Fruits & veggies

Smyth County students are eating healthy snacks thanks to grants for fresh fruits and vegetables.

Phillip Griffin, director of Support Services, reported at the August school board meeting that Smyth County Schools received word earlier this month from the Virginia Department of Education that five schools - Oak Point, Sugar Grove, Marion Elementary, Saltville Elementary and Atkins Elementary - have been selected to participate in the Fresh Fruits and Vegetable Program.

The total award for all five elementary schools is $90,775.57, Griffin said.

“This program allows us to serve a snack of fresh fruits or vegetables three days per week at no cost to students,” he said. “The grant also covers an additional one to two hours for up to two staff members to prepare the snacks for the day.”

Griffin also noted the availability of the Child and Adult Care Food Program After-School Grant, which allows the school system to serve a snack or a meal to all students who may be staying after school for any extracurricular activity.

“This grant is offered at all schools to all students throughout the county,” he said.

The CACFP is a federal program that provides reimbursements for nutritious meals and snacks to eligible children and adults who are enrolled for care at participating child care centers, day care homes, and adult day care centers. CACFP also provides reimbursements for meals served to children and youth participating in afterschool care programs, children residing in emergency shelters, and adults over the age of 60 or living with a disability and enrolled in day care facilities.

Smyth County Schools was also informed this month of a $121,545 grant to continue funding a 21st Century Learning Center program at Saltville Elementary School, with a healthy eating and fitness aspect.

The Virginia Department of Education is awarding 28 grants to fund new centers in 19 school divisions and continuing funding of 87 programs that received initial grants in 2016, 2017 and 2018. The grants range from $50,000 to $200,000 and promote equitable educational opportunities for students by supporting tutoring and enrichment activities that complement regular academic programs.

Community learning centers operate before and after school, during school breaks, Saturdays, and during summer vacation. The centers also provide educational services for families of participating children.

The program helps students meet state and local standards in core academic subjects, such as reading and mathematics; offers students enrichment activities that complement regular academic programs; and offers literacy and other educational services to the families of participating children.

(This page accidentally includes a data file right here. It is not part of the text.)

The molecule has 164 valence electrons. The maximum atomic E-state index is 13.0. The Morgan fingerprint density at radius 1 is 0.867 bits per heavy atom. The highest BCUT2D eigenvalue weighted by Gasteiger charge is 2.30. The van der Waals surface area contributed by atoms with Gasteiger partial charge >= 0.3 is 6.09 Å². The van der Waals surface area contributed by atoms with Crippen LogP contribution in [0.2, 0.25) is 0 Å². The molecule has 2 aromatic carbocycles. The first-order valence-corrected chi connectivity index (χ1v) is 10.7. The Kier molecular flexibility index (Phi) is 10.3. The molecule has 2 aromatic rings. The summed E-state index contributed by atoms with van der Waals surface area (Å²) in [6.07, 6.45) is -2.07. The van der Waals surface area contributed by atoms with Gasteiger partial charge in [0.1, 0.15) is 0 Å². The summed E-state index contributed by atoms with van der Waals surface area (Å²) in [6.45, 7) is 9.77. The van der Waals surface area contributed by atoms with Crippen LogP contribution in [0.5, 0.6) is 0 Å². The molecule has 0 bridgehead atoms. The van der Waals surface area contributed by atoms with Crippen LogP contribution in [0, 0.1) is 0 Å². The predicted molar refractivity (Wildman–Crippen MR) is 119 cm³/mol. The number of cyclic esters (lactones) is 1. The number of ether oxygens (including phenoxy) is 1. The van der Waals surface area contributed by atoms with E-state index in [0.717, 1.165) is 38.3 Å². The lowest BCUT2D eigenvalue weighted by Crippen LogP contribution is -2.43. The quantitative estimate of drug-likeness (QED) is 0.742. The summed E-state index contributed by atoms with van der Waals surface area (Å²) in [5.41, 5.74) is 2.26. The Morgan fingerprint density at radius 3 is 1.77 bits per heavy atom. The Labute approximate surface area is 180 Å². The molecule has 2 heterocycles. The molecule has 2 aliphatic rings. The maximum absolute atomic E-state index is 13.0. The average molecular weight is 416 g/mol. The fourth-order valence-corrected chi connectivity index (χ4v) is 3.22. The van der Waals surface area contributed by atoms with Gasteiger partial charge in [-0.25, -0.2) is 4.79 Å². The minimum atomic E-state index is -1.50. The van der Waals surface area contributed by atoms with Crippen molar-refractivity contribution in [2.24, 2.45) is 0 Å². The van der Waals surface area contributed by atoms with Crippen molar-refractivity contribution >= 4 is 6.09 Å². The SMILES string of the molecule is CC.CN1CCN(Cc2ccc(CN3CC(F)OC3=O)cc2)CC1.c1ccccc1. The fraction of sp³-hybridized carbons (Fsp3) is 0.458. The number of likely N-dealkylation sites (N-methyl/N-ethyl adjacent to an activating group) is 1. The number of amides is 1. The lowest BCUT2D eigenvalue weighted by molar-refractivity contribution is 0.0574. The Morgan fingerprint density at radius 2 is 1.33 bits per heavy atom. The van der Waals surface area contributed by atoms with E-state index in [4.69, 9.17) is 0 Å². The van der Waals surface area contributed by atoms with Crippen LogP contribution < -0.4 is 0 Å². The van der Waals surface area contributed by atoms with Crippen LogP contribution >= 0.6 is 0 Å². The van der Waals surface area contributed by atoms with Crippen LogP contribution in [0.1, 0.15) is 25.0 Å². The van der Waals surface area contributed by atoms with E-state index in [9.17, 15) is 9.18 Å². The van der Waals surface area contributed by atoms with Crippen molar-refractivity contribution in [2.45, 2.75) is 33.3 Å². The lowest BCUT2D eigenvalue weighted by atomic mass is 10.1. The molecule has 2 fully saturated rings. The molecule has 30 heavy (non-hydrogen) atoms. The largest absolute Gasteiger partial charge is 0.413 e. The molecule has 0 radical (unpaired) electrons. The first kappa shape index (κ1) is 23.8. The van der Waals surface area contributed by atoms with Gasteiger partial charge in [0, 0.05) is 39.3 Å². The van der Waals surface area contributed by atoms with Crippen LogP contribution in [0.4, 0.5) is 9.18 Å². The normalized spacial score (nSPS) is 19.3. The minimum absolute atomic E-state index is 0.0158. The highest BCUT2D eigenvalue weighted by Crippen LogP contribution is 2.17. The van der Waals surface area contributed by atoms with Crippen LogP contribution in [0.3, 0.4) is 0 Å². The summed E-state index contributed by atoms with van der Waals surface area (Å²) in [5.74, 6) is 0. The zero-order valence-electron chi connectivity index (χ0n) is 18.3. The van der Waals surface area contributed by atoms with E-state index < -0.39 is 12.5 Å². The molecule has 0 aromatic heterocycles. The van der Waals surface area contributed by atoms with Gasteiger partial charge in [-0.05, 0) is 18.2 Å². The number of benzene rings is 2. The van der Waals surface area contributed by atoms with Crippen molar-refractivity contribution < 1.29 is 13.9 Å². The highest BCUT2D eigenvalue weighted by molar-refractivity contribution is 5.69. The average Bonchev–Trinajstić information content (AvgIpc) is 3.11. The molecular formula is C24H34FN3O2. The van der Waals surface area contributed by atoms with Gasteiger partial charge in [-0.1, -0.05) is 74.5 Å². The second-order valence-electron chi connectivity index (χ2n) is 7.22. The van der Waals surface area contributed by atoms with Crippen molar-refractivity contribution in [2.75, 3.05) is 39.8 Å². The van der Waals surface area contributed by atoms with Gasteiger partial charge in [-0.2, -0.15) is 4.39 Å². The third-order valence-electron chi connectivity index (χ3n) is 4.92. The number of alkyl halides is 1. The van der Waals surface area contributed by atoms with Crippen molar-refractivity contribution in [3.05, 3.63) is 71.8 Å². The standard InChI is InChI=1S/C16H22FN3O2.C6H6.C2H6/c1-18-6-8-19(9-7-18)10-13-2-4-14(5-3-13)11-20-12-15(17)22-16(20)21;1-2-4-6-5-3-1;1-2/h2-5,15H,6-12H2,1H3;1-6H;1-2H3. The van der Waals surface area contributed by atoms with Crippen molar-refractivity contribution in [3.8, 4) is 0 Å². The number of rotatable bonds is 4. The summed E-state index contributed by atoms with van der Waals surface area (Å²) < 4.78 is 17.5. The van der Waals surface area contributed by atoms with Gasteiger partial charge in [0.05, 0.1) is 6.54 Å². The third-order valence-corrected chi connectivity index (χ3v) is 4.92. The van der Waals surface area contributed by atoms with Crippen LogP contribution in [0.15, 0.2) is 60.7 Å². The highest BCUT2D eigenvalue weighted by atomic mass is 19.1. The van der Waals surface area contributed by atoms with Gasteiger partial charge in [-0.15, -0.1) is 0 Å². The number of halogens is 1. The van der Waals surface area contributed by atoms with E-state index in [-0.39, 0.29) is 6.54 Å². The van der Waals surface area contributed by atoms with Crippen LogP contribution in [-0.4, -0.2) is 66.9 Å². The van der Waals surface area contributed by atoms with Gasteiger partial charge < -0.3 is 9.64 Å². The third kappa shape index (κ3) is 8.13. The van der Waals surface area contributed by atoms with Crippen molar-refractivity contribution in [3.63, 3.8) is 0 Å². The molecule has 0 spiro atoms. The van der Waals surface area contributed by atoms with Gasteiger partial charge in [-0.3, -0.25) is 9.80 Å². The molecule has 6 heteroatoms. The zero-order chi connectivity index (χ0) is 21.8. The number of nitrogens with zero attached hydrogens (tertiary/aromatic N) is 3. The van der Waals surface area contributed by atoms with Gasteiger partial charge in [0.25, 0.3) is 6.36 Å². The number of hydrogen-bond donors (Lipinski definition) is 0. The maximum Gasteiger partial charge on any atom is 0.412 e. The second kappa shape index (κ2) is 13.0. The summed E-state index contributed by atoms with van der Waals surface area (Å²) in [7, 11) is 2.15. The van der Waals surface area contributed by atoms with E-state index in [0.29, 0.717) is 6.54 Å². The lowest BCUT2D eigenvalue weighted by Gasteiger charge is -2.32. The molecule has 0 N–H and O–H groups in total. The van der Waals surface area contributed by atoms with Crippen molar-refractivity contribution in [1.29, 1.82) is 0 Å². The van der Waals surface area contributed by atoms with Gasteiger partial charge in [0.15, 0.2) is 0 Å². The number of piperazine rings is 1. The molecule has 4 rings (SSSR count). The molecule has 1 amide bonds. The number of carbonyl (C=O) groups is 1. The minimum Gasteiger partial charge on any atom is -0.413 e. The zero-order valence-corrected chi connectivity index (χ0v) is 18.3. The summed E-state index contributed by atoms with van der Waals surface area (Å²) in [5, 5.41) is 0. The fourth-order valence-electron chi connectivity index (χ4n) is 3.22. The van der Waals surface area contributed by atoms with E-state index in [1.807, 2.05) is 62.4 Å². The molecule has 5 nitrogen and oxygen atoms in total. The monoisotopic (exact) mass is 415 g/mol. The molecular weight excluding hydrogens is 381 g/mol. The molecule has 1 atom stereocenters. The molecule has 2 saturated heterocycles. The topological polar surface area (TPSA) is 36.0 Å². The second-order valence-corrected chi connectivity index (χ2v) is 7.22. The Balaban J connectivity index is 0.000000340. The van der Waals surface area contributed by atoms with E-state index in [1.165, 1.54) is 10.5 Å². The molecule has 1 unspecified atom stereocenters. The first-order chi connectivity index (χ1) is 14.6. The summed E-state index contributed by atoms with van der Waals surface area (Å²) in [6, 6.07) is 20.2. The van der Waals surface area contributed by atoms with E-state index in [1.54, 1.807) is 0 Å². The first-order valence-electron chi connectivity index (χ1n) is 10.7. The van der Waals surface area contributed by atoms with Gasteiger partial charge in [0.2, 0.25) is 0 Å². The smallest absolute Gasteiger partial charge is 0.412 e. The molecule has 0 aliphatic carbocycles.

“Well-designed community programs support the efforts of teachers and schools to improve outcomes for students and engage families in the learning process,” Superintendent of Public Instruction James Lane said in a news release about the grants. “I thank all of the applicants — school divisions and community-based partners — for promoting equity by providing these additional learning opportunities for our students and their families.”

Saltville Elementary first won a three-year grant of $137,688 each year in 2015 to fund programs for kindergarten through fifth-grade students and their families. Families are involved through mini-classes offered on health issues, literacy, math skills and how to help children with their homework.

The 21st Century Community Learning Centers program is authorized under Title IV, Part B, of the federal Elementary and Secondary Education Act of 1965, as amended by the Every Student Succeeds Act of 2015. Funds come from the federal No Child Left Behind program to the states for dispersal to schools and provided free of charge to students and families with priority based on need.

Also at the August school board meeting, the board approved a request from Superintendent Dennis Carter to expand the Alternative Middle School Program to Marion Middle School.

“Currently we serve six middle school children from across the division at Chilhowie Middle School,” Carter said in a memo to the board. “Due to the larger student population at Marion Middle School, there is a need for a similar program to serve Marion Middle School students. We would like to allocate funds from our Rural and Low Income Grant (part-time instructional aide) and our Title IV, A Student Support and Academic Enrichment Grant (part-time teacher).”

The middle school AEP is going well at CMS since it started last year, Carter said, and needs to be expanded. The cost is about $30,000 at Chilhowie Middle School, he said, and should be the same for Marion Middle School. Smyth County receives some funding for the AEP.

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